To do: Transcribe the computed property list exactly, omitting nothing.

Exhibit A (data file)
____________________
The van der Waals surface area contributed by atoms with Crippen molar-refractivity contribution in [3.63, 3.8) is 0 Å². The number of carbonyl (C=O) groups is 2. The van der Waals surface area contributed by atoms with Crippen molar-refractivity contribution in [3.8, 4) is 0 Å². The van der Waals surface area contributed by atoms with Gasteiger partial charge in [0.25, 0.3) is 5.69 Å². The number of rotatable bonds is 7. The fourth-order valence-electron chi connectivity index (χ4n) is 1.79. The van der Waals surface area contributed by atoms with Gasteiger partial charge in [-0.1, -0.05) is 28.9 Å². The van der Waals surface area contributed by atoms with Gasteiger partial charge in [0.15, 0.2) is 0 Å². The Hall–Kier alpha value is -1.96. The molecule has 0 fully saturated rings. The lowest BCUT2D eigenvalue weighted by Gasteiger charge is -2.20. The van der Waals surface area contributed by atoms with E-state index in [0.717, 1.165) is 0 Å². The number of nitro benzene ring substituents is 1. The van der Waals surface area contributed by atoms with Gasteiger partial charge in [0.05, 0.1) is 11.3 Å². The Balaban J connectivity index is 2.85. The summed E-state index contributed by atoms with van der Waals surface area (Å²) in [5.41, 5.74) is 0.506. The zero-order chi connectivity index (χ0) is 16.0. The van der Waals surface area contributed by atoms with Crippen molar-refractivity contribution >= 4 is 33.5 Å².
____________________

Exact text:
The van der Waals surface area contributed by atoms with Crippen molar-refractivity contribution in [3.63, 3.8) is 0 Å². The number of carbonyl (C=O) groups is 2. The van der Waals surface area contributed by atoms with Crippen molar-refractivity contribution in [3.8, 4) is 0 Å². The van der Waals surface area contributed by atoms with Gasteiger partial charge in [0.25, 0.3) is 5.69 Å². The number of rotatable bonds is 7. The fourth-order valence-electron chi connectivity index (χ4n) is 1.79. The van der Waals surface area contributed by atoms with Gasteiger partial charge in [-0.1, -0.05) is 28.9 Å². The van der Waals surface area contributed by atoms with Gasteiger partial charge in [0.15, 0.2) is 0 Å². The Hall–Kier alpha value is -1.96. The molecule has 0 fully saturated rings. The lowest BCUT2D eigenvalue weighted by Gasteiger charge is -2.20. The van der Waals surface area contributed by atoms with E-state index in [0.717, 1.165) is 0 Å². The number of nitro benzene ring substituents is 1. The van der Waals surface area contributed by atoms with Gasteiger partial charge in [0.05, 0.1) is 11.3 Å². The Balaban J connectivity index is 2.85. The summed E-state index contributed by atoms with van der Waals surface area (Å²) in [5.41, 5.74) is 0.506. The zero-order chi connectivity index (χ0) is 16.0. The van der Waals surface area contributed by atoms with Crippen molar-refractivity contribution >= 4 is 33.5 Å².